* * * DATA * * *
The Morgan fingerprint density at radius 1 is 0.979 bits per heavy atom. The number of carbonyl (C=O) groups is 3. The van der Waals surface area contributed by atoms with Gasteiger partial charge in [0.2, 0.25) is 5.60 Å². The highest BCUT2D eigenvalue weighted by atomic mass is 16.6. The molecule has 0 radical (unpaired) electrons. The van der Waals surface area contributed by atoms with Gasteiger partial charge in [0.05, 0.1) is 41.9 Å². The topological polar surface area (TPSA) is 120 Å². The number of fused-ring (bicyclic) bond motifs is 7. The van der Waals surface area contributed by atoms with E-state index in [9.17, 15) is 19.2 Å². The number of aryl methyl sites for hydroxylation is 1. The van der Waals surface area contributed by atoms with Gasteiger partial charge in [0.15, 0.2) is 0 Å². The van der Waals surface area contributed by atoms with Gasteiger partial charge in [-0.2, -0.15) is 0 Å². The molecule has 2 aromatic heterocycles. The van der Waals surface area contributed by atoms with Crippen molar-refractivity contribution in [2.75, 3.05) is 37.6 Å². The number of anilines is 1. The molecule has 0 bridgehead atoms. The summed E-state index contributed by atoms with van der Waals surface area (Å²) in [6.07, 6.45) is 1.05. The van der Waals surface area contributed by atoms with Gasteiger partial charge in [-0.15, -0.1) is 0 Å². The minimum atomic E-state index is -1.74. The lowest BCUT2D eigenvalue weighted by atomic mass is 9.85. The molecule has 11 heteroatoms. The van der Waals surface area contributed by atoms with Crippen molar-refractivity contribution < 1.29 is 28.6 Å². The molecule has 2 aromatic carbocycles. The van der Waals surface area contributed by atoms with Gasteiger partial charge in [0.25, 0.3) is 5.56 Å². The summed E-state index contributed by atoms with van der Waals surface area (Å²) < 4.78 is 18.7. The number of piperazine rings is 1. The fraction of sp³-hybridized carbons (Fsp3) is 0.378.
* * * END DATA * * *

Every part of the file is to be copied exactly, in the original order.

The Morgan fingerprint density at radius 1 is 0.979 bits per heavy atom. The number of carbonyl (C=O) groups is 3. The van der Waals surface area contributed by atoms with Gasteiger partial charge in [0.2, 0.25) is 5.60 Å². The highest BCUT2D eigenvalue weighted by atomic mass is 16.6. The molecule has 0 radical (unpaired) electrons. The van der Waals surface area contributed by atoms with Gasteiger partial charge in [0.05, 0.1) is 41.9 Å². The topological polar surface area (TPSA) is 120 Å². The number of fused-ring (bicyclic) bond motifs is 7. The van der Waals surface area contributed by atoms with E-state index in [9.17, 15) is 19.2 Å². The number of aryl methyl sites for hydroxylation is 1. The van der Waals surface area contributed by atoms with Gasteiger partial charge in [0.15, 0.2) is 0 Å². The van der Waals surface area contributed by atoms with Gasteiger partial charge in [-0.2, -0.15) is 0 Å². The molecule has 2 aromatic heterocycles. The van der Waals surface area contributed by atoms with Crippen molar-refractivity contribution in [2.75, 3.05) is 37.6 Å². The number of anilines is 1. The molecule has 0 bridgehead atoms. The summed E-state index contributed by atoms with van der Waals surface area (Å²) in [6.07, 6.45) is 1.05. The van der Waals surface area contributed by atoms with Gasteiger partial charge in [-0.15, -0.1) is 0 Å². The minimum atomic E-state index is -1.74. The lowest BCUT2D eigenvalue weighted by atomic mass is 9.85. The molecule has 11 heteroatoms. The van der Waals surface area contributed by atoms with Crippen molar-refractivity contribution < 1.29 is 28.6 Å². The molecule has 2 aromatic carbocycles. The van der Waals surface area contributed by atoms with Gasteiger partial charge in [0.25, 0.3) is 5.56 Å². The summed E-state index contributed by atoms with van der Waals surface area (Å²) < 4.78 is 18.7. The number of piperazine rings is 1. The fraction of sp³-hybridized carbons (Fsp3) is 0.378.